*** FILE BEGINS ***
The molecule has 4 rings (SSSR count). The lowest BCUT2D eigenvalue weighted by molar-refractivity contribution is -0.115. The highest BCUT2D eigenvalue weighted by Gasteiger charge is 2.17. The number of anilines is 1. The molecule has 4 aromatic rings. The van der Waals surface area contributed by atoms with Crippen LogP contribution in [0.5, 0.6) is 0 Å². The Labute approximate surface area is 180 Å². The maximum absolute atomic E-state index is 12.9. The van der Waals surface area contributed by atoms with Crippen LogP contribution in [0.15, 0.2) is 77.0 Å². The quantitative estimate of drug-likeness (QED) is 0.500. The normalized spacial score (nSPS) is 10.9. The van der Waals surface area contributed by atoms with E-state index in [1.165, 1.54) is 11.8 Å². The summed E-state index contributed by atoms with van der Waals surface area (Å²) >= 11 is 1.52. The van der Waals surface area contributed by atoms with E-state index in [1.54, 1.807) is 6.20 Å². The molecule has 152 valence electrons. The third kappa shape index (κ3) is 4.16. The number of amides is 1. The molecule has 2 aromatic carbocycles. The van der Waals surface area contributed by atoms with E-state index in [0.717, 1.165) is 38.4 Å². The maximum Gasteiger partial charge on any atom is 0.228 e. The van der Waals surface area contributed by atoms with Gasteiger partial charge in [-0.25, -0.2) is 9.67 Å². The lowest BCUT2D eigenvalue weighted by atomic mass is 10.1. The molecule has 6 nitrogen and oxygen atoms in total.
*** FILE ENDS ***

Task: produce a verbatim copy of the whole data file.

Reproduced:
The molecule has 4 rings (SSSR count). The lowest BCUT2D eigenvalue weighted by molar-refractivity contribution is -0.115. The highest BCUT2D eigenvalue weighted by Gasteiger charge is 2.17. The number of anilines is 1. The molecule has 4 aromatic rings. The van der Waals surface area contributed by atoms with Crippen LogP contribution in [0.5, 0.6) is 0 Å². The Labute approximate surface area is 180 Å². The maximum absolute atomic E-state index is 12.9. The van der Waals surface area contributed by atoms with Crippen LogP contribution in [0.15, 0.2) is 77.0 Å². The quantitative estimate of drug-likeness (QED) is 0.500. The normalized spacial score (nSPS) is 10.9. The van der Waals surface area contributed by atoms with E-state index in [1.165, 1.54) is 11.8 Å². The summed E-state index contributed by atoms with van der Waals surface area (Å²) >= 11 is 1.52. The van der Waals surface area contributed by atoms with E-state index in [1.54, 1.807) is 6.20 Å². The molecule has 152 valence electrons. The third kappa shape index (κ3) is 4.16. The number of amides is 1. The molecule has 2 aromatic carbocycles. The van der Waals surface area contributed by atoms with E-state index in [0.717, 1.165) is 38.4 Å². The maximum Gasteiger partial charge on any atom is 0.228 e. The van der Waals surface area contributed by atoms with Gasteiger partial charge in [-0.25, -0.2) is 9.67 Å². The lowest BCUT2D eigenvalue weighted by atomic mass is 10.1. The molecule has 6 nitrogen and oxygen atoms in total.